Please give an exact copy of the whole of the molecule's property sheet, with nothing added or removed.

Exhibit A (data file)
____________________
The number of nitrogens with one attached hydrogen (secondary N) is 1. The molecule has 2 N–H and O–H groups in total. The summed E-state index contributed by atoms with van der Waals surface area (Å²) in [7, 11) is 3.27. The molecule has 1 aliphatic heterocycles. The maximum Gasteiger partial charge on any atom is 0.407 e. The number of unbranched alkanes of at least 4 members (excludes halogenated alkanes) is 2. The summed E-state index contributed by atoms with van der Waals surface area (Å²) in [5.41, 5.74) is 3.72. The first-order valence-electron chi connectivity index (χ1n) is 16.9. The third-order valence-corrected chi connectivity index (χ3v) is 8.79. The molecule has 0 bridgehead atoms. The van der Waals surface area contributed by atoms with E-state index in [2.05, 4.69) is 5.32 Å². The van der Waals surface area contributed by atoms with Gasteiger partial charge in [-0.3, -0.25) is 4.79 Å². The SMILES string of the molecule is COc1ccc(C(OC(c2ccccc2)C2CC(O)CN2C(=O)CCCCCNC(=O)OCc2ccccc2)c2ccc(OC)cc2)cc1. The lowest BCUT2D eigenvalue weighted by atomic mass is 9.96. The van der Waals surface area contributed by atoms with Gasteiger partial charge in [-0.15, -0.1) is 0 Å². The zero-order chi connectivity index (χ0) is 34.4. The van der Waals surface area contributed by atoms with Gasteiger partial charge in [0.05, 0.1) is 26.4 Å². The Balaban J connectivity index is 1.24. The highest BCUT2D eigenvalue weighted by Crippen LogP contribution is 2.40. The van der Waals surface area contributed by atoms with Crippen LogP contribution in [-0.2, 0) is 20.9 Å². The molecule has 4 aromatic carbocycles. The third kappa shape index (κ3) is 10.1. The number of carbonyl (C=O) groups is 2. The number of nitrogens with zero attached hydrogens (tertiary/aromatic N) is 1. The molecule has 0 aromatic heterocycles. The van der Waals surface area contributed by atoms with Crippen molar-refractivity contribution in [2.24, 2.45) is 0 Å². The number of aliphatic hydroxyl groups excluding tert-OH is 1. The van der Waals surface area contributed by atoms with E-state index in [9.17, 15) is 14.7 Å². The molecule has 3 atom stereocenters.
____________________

The number of nitrogens with one attached hydrogen (secondary N) is 1. The molecule has 2 N–H and O–H groups in total. The summed E-state index contributed by atoms with van der Waals surface area (Å²) in [7, 11) is 3.27. The molecule has 1 aliphatic heterocycles. The maximum Gasteiger partial charge on any atom is 0.407 e. The number of unbranched alkanes of at least 4 members (excludes halogenated alkanes) is 2. The summed E-state index contributed by atoms with van der Waals surface area (Å²) in [5.41, 5.74) is 3.72. The first-order valence-electron chi connectivity index (χ1n) is 16.9. The third-order valence-corrected chi connectivity index (χ3v) is 8.79. The molecule has 0 bridgehead atoms. The van der Waals surface area contributed by atoms with E-state index in [2.05, 4.69) is 5.32 Å². The van der Waals surface area contributed by atoms with Gasteiger partial charge in [-0.3, -0.25) is 4.79 Å². The SMILES string of the molecule is COc1ccc(C(OC(c2ccccc2)C2CC(O)CN2C(=O)CCCCCNC(=O)OCc2ccccc2)c2ccc(OC)cc2)cc1. The lowest BCUT2D eigenvalue weighted by atomic mass is 9.96. The van der Waals surface area contributed by atoms with Gasteiger partial charge in [-0.15, -0.1) is 0 Å². The zero-order chi connectivity index (χ0) is 34.4. The van der Waals surface area contributed by atoms with Gasteiger partial charge in [0.05, 0.1) is 26.4 Å². The Balaban J connectivity index is 1.24. The highest BCUT2D eigenvalue weighted by Crippen LogP contribution is 2.40. The van der Waals surface area contributed by atoms with Crippen LogP contribution in [-0.2, 0) is 20.9 Å². The molecule has 4 aromatic carbocycles. The third kappa shape index (κ3) is 10.1. The number of carbonyl (C=O) groups is 2. The number of nitrogens with zero attached hydrogens (tertiary/aromatic N) is 1. The molecule has 0 aromatic heterocycles. The van der Waals surface area contributed by atoms with Crippen molar-refractivity contribution in [2.24, 2.45) is 0 Å². The number of aliphatic hydroxyl groups excluding tert-OH is 1. The van der Waals surface area contributed by atoms with E-state index in [9.17, 15) is 14.7 Å². The molecule has 3 atom stereocenters.